In recent years we have witnessed an increasing convergence of work in International Politics and Performance Studies around the troubled, and often troubling, relationship between politics and aesthetics. Whilst examination of political aesthetics, aesthetic politics, and politics of aesthetic practice has been central to research in both disciplines for some time, the emergence of a distinctive ‘performative turn’ in International Politics and a critical return to the centrality of politics and the concept of ‘the political’ in Performance Studies highlights the importance of investigating the productivity of bringing the methods and approaches of the two fields of enquiry into dialogue and mutual relation.
Exploring a wide range of issues including rioting, youth-driven protests, border security practices and the significance of cultural awareness in war, this text provides an accessible and cutting edge survey of the intersection of international politics and performance examining issues surrounding the politics of appearance, image, event and place; and discusses the development and deployment of innovative critical and creative research methods, from auto-ethnography to site-specific theatre-making, from philosophical aesthetics to the aesthetic thought of new securities scenario-planning.
The book’s focus throughout is on the materiality of performance practices—on the politics of making, spectating, and participating in a variety of modes as political actors and audiences—whilst also seeking to explicate the performative dynamics of creative and critical thinking. Structured thematically and framed by a detailed introduction and conclusion, the focus is on producing a dialogue between contributors and providing an essential reference point in this developing field.
This work is essential reading for students of politics and performance and will be of great interest to students and scholars of IR, performance studies and cultural studies.
Table of Contents
Introduction, Jenny Edkins and Adrian Kear I Logics of Staging 1. Traces of Presence, Adrian Kear 2. Facing and Defacing, Jenny Edkins II Aesthetic thought and the politics of practice 3. Justice and the Archives: ‘The Method of Dramatization’, Michael J. Shapiro 4. ‘The little cold breasts of an English girl’ or Art and Identity, Alexander García Düttmann 5. Animating Politics, Diana Taylor 6. A Golden Screen: On Virtuosity and Cosmopolitics, Joe Kelleher III Ontological and ethnographic co-performance 7. Theatre as Post-Operative Follow-up: The Bougainville Photoplay Project, Paul Dwyer 8. Stagecraft/ Statecraft/ Mancraft : Embodied Envoys, 'Objects' and the Specters of Estrangement in Africa, Sam Okoth Opondo 9. Impossibilities: Generative Misperformance and the Movements of the Teaching Body, Naeem Inayatullah IV Bodies politic and performative 10. Embodied Audience: The politics of relation and participation in Coriolan/us, Patrick Primavesi 11. Bellies, Wounds, Infections, Animals, Territories: The Political Bodies of Shakespeare’s Coriolanus, Stuart Elden V Dramaturgies of scenario and security 12. Power, Security, and Antiquities, Christine Sylvester 13. Staging war as cultural encounter, Maja Zehfuss 14. Lines of Sight: On the Visualization of Unknown Futures, Louise Amoore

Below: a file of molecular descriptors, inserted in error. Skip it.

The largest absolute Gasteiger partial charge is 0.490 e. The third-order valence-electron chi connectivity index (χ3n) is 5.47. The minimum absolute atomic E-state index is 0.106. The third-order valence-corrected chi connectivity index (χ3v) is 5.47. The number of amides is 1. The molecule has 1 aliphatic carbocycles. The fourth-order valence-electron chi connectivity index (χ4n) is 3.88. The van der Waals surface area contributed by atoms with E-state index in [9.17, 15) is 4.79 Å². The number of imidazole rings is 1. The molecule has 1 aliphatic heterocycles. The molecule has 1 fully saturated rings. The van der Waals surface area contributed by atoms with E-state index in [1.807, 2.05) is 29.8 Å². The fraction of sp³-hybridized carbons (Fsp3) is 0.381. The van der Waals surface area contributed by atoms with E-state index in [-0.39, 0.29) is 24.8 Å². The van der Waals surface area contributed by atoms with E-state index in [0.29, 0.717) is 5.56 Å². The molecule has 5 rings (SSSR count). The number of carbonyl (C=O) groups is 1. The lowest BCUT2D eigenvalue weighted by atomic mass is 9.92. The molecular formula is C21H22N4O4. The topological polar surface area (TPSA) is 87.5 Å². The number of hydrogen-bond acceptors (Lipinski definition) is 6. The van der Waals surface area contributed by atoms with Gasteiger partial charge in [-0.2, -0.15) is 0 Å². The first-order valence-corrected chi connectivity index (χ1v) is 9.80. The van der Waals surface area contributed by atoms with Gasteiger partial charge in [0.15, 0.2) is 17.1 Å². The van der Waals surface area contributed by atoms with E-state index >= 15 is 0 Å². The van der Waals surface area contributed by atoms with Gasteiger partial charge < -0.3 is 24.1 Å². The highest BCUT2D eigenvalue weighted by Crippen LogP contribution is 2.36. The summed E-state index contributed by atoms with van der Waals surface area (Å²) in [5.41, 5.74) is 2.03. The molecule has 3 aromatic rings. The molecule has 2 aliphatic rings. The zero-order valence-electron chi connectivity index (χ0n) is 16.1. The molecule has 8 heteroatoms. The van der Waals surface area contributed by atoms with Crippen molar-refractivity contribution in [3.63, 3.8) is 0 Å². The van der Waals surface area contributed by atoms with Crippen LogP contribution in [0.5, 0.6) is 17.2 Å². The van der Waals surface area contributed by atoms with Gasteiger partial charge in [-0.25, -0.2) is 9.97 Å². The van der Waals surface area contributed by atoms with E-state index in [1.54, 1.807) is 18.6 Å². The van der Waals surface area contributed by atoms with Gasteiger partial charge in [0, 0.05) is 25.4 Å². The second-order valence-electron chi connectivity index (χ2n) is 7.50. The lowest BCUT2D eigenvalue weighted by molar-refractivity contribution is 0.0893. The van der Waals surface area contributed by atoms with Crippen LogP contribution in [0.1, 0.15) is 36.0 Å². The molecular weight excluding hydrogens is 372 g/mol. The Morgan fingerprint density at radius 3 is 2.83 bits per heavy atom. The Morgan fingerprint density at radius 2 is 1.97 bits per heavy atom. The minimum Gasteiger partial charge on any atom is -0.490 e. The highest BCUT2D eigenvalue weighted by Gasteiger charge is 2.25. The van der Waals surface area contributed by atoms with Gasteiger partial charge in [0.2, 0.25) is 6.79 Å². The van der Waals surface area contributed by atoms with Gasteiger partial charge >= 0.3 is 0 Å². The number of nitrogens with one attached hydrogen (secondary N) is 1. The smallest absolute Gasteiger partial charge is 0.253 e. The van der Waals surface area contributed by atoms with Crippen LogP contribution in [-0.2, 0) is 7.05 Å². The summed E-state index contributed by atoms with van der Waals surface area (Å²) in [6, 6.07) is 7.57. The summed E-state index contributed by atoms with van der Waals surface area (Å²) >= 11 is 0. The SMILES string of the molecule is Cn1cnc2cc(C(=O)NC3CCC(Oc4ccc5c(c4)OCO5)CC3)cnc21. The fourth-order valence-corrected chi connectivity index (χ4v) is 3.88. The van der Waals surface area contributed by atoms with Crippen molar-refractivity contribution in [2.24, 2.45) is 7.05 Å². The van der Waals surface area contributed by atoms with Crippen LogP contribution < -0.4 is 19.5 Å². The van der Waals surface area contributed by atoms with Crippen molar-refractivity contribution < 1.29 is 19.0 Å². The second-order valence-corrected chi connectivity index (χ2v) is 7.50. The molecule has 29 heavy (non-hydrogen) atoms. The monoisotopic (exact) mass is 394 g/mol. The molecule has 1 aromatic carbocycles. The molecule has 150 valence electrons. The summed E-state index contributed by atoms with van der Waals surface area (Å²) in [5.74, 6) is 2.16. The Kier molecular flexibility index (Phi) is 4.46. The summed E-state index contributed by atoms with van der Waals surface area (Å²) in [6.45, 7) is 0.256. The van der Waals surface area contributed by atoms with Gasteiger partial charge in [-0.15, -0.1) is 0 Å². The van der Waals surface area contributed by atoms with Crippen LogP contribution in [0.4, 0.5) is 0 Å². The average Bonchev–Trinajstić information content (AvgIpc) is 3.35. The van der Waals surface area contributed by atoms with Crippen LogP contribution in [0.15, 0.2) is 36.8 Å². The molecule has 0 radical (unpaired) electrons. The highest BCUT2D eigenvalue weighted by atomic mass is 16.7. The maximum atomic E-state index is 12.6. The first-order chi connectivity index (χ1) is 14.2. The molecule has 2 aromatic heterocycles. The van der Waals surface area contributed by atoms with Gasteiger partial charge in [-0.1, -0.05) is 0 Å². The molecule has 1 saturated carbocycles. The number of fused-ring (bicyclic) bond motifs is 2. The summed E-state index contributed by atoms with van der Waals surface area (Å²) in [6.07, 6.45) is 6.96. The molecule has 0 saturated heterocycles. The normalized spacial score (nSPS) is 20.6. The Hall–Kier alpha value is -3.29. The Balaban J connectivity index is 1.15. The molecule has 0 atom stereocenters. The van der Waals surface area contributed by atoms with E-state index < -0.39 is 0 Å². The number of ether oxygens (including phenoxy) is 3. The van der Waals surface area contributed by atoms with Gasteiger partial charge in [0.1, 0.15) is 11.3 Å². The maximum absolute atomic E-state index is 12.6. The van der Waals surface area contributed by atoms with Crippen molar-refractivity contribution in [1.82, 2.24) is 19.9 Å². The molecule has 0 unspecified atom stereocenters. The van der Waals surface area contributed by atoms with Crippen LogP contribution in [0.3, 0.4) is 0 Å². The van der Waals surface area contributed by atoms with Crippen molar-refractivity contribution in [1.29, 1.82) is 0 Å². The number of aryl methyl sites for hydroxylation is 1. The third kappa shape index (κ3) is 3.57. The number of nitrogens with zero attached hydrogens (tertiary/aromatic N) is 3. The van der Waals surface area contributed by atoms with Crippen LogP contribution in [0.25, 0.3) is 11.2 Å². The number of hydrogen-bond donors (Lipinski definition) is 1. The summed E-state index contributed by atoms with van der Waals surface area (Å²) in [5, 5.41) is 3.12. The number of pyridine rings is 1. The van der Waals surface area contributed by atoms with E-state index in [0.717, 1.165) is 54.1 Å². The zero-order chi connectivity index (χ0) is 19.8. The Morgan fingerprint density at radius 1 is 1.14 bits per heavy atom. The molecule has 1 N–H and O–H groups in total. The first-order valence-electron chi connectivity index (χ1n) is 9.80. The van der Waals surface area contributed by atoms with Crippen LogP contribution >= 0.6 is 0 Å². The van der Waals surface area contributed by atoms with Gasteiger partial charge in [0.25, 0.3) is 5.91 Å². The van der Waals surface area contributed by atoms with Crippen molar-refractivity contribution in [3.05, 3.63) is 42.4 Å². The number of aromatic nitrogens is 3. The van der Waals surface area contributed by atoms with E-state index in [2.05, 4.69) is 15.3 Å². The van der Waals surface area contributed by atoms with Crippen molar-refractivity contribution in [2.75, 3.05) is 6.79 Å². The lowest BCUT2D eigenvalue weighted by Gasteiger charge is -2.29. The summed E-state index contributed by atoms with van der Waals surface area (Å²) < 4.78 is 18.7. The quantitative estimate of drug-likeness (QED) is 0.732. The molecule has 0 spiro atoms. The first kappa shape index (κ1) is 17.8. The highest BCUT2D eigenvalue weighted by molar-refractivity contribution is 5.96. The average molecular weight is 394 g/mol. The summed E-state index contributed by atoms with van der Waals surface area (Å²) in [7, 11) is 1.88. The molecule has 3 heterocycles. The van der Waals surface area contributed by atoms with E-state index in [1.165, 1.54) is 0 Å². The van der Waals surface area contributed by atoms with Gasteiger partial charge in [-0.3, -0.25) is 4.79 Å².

Jenny Edkins is Professor of International Politics at Aberystwyth University. Prior to joining the Department as Leverhulme Special Research Fellow in 1997, she taught at the University of Manchester and the Open University. She co-edits the successful textbook Global Politics: A New Introduction, now moving into its second edition, and has published six other books, including most recently: Missing Persons, Missing Politics (Cornell, 2011); Trauma and the Memory of Politics (Cambridge, 2003) and Whose Hunger? Concepts of Famine, Practices of Aid (Minnesota, 2000).
Adrian Kear is Professor of Theatre and Performance at Aberystwyth’s Department of Theatre, Film and Television Studies. His publications include Theatre and Event: Staging the European Century, London: Palgrave, forthcoming 2013; On Appearance (with Richard Gough), London and New York: Routledge, 2008; Psychoanalysis and Performance (with Patrick Campbell), London and New York: Routledge, 2001; Mourning Diana: Nation, Culture and the Performance of Grief (with Deborah Lynn Steinberg), London and New York: Routledge, 1999.
A brilliantly executed and creative collaboration. The product is not just a contribution to discourses on politics and aesthetics, but a productive mobilisation of what Edkins and Kear call ‘cross-talk’. The critical methodologies that emerge are used to explore core questions such as warfare and political protest. Vivienne Jabri, King’s College London, UK.